All of the moments were special, but one rises above the rest in my memory, filled with laughter. We arranged a night drive in order to try to track a leopard that had been seen in the area. On this game drive, there were 6 of us in a tiered seat Jeep: the four of us from the USA, our Tanzanian guide/driver and a tracker who sat on the left front part of the vehicle, on a seat attached to the hood. In order to not disturb the nocturnal animals, we traveled without headlights. The tracker had a red light with him, so that if we saw an animal, we could actually “see” it without bothering the wildlife with the harsh glare of a spotlight.
At night. No paved roads. Barely a trail. No head lights. Driving a few feet from the edge of a 12-foot drop to a dried out river bed (Tanzania was suffering another drought). At a high rate of speed. Hitting bumps and tree limbs and rocks and mud wallows. The driver using one hand to steer and the other to hold a walkie-talkie, conferring with another guide driving on the opposite side of the river bed. Eyes glued to the darkness, hoping to see any sign of the leopard’s spots.
Did I mention the high rate of speed in the bush without headlights? Our bodies were literally lifting off of the (hard) wooden bench seats – there are no seat belts in the Serengeti Plain – as we tore off-road. (Note: it takes an awful lot of momentum to get my body to lift off a seat on its own!!!). I’m smiling, my son is whooping with excitement, his fiancé is quietly hanging on, and my husband – always practical – is yelling, “This violates every safety regulation I ever learned…”
Wait – it gets better.
All this time, the six of us, with two in broken English, were belting out “The Lion Sleeps Tonight” with blistering enthusiasm. Everyone knew the words; this was something that transcended cultures and perfectly fit the moment.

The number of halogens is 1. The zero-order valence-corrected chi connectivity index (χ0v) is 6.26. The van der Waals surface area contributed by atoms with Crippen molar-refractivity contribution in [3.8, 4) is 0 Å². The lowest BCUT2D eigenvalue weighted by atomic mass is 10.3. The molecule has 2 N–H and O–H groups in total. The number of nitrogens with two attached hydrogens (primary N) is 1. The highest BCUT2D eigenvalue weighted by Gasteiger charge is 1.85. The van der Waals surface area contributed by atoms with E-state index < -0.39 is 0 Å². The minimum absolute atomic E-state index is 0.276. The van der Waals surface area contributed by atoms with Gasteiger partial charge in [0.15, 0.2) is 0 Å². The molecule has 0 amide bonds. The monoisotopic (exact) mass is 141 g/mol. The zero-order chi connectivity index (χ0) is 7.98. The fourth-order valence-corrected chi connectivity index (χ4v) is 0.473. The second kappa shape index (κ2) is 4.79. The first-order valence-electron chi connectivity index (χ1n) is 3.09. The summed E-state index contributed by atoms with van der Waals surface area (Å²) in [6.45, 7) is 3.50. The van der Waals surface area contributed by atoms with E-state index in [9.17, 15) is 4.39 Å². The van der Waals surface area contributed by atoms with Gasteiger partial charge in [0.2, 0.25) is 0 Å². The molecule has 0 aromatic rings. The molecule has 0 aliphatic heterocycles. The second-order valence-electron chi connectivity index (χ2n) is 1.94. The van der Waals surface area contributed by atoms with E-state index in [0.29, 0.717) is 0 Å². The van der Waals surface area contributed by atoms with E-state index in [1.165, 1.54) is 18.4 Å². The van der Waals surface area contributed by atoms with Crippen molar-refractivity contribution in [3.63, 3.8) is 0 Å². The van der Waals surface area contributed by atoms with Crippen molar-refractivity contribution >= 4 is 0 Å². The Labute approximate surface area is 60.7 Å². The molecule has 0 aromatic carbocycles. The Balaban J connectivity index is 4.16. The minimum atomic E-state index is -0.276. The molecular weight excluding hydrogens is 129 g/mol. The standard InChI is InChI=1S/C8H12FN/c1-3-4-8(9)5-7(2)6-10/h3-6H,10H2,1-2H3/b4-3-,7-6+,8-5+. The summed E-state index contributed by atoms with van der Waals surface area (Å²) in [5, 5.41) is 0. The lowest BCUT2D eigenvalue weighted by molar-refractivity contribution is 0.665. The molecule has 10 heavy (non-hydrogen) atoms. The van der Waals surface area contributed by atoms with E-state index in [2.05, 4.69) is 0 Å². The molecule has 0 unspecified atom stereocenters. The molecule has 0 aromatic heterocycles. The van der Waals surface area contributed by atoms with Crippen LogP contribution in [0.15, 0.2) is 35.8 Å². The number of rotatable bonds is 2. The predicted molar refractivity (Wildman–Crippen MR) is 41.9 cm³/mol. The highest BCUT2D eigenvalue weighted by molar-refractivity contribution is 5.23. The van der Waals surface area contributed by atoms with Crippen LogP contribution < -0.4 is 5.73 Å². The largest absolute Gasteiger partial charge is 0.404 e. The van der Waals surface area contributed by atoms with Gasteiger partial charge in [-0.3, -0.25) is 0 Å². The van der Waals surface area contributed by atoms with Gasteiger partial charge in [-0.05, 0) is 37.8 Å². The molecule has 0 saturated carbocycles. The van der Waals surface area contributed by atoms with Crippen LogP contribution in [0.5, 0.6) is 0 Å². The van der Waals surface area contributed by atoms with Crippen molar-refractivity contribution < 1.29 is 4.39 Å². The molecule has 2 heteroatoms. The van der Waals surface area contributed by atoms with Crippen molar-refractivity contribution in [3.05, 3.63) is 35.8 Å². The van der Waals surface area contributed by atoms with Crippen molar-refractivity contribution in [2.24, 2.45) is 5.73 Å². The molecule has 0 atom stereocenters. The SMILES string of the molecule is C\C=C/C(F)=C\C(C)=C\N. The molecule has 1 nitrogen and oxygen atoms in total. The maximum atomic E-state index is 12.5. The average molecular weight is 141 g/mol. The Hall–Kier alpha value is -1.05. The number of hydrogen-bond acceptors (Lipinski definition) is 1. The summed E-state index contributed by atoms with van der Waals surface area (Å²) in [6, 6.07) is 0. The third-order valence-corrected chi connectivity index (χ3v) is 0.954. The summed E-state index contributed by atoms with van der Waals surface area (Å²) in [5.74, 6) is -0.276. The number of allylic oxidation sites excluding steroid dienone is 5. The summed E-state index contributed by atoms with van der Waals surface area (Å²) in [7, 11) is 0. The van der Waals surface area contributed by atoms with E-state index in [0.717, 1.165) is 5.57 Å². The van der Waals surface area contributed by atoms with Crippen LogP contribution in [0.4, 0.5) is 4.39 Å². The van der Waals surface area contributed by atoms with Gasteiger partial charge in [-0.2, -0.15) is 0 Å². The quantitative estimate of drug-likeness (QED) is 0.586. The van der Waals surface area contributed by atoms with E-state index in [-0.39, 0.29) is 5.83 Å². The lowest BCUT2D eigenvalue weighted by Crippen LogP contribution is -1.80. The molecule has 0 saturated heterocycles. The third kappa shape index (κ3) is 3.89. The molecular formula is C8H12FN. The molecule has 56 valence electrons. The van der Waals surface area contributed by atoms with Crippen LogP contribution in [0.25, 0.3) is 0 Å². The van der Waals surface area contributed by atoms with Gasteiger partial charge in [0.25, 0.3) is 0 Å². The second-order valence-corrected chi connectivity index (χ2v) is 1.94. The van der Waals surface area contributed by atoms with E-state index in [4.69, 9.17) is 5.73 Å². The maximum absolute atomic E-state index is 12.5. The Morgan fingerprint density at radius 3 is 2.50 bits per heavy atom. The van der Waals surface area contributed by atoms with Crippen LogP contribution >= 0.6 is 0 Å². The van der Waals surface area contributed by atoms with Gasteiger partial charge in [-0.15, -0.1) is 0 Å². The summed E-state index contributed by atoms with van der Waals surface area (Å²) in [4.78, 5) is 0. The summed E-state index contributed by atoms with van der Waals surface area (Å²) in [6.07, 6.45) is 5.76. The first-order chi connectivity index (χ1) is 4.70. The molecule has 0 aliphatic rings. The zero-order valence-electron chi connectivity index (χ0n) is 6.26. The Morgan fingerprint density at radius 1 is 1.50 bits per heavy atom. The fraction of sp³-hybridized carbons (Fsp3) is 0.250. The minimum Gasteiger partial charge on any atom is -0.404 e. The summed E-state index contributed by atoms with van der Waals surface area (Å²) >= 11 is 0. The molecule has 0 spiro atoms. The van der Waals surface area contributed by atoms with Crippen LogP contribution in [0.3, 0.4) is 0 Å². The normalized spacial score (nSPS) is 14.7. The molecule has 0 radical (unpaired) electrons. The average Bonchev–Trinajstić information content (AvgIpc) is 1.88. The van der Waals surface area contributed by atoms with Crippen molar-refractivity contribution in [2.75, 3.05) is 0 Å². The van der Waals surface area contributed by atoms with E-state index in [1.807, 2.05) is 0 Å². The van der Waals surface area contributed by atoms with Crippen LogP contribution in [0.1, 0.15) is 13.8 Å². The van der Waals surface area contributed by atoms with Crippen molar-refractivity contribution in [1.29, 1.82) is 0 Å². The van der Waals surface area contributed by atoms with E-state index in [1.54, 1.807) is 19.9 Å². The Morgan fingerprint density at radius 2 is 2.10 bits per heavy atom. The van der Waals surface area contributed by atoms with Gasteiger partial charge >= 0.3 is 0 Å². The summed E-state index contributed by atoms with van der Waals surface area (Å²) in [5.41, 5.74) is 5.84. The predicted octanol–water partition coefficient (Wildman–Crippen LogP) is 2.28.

“A-weema-weh, a-weema-weh, aweema-weh, a-weema-weh, a-weema-weh, a-weema-weh, aweema-weh, a-weema-weh… In the jungle, the mighty jungle, the lion sleeps tonight; in the jungle, the quiet jungle, the lion sleeps tonight. A-weema-weh, a-weema-weh, a-weema-weh, a-weema-weh, a-weema-weh, a-weema-weh, a-weema-weh, a-weema-weh… Near the village, the peaceful village, the lion sleeps tonight; Near the village, the quiet village, the lion sleeps tonight…”
In that moment, there was nothing but sheer joy in the experience. No worries…be happy. That kind of joy. Why worry about safety or being eaten by predators in the wilds of the Tanzanian bush? This was heaven, and the only race here was human.
And I swear that I heard a clan of hyenas laughing along with us…
Oh – I almost forgot – were we successful in our hunt? Yes, we spotted the leopard and tracked him for a few miles, until he disappeared into thick brush.
But that evening was a success without the leopard. Interconnected. No boundaries or differences. In the moment. Together. Laughing. A blessing in disguise.
Sacred ground for all of us, alike.
Be well, Tanzanian friends. Be well. You are now of my family. My thanks for your gift of welcome and the experiences of wonder and joy. I will come again.